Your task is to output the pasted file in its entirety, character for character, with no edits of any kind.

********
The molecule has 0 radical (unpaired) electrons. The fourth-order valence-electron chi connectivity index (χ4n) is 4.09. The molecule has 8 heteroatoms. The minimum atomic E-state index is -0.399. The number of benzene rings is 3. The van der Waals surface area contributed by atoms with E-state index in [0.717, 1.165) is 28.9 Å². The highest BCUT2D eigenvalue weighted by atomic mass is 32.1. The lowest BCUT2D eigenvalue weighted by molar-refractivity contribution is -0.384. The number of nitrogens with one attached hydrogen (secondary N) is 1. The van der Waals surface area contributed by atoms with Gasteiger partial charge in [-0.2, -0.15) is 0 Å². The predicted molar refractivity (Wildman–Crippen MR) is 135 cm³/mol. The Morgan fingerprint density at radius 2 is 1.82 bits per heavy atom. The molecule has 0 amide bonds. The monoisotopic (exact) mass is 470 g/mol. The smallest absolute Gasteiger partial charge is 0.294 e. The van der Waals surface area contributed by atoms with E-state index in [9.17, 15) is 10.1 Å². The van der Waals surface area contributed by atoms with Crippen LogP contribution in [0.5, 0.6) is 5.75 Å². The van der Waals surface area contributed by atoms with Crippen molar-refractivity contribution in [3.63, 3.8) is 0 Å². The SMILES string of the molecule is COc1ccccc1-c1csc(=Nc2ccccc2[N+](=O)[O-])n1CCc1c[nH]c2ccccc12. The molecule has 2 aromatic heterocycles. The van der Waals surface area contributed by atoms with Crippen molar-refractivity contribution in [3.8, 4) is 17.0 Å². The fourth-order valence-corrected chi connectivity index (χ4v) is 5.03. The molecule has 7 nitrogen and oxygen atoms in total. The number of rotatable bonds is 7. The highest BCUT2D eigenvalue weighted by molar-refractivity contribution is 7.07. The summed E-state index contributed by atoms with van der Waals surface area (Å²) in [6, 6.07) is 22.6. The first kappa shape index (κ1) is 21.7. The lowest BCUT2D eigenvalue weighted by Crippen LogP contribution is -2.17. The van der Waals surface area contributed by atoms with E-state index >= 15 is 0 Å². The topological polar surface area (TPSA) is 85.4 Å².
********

The molecule has 0 radical (unpaired) electrons. The fourth-order valence-electron chi connectivity index (χ4n) is 4.09. The molecule has 8 heteroatoms. The minimum atomic E-state index is -0.399. The number of benzene rings is 3. The van der Waals surface area contributed by atoms with E-state index in [0.717, 1.165) is 28.9 Å². The highest BCUT2D eigenvalue weighted by atomic mass is 32.1. The lowest BCUT2D eigenvalue weighted by molar-refractivity contribution is -0.384. The number of nitrogens with one attached hydrogen (secondary N) is 1. The van der Waals surface area contributed by atoms with Gasteiger partial charge in [-0.2, -0.15) is 0 Å². The predicted molar refractivity (Wildman–Crippen MR) is 135 cm³/mol. The Morgan fingerprint density at radius 2 is 1.82 bits per heavy atom. The molecule has 0 amide bonds. The monoisotopic (exact) mass is 470 g/mol. The smallest absolute Gasteiger partial charge is 0.294 e. The van der Waals surface area contributed by atoms with E-state index in [9.17, 15) is 10.1 Å². The van der Waals surface area contributed by atoms with Crippen LogP contribution in [0.5, 0.6) is 5.75 Å². The van der Waals surface area contributed by atoms with Crippen molar-refractivity contribution in [3.63, 3.8) is 0 Å². The SMILES string of the molecule is COc1ccccc1-c1csc(=Nc2ccccc2[N+](=O)[O-])n1CCc1c[nH]c2ccccc12. The molecule has 2 aromatic heterocycles. The van der Waals surface area contributed by atoms with Crippen molar-refractivity contribution in [3.8, 4) is 17.0 Å². The fourth-order valence-corrected chi connectivity index (χ4v) is 5.03. The molecule has 7 nitrogen and oxygen atoms in total. The number of rotatable bonds is 7. The highest BCUT2D eigenvalue weighted by molar-refractivity contribution is 7.07. The summed E-state index contributed by atoms with van der Waals surface area (Å²) in [6, 6.07) is 22.6. The first kappa shape index (κ1) is 21.7. The lowest BCUT2D eigenvalue weighted by Crippen LogP contribution is -2.17. The van der Waals surface area contributed by atoms with E-state index >= 15 is 0 Å². The topological polar surface area (TPSA) is 85.4 Å².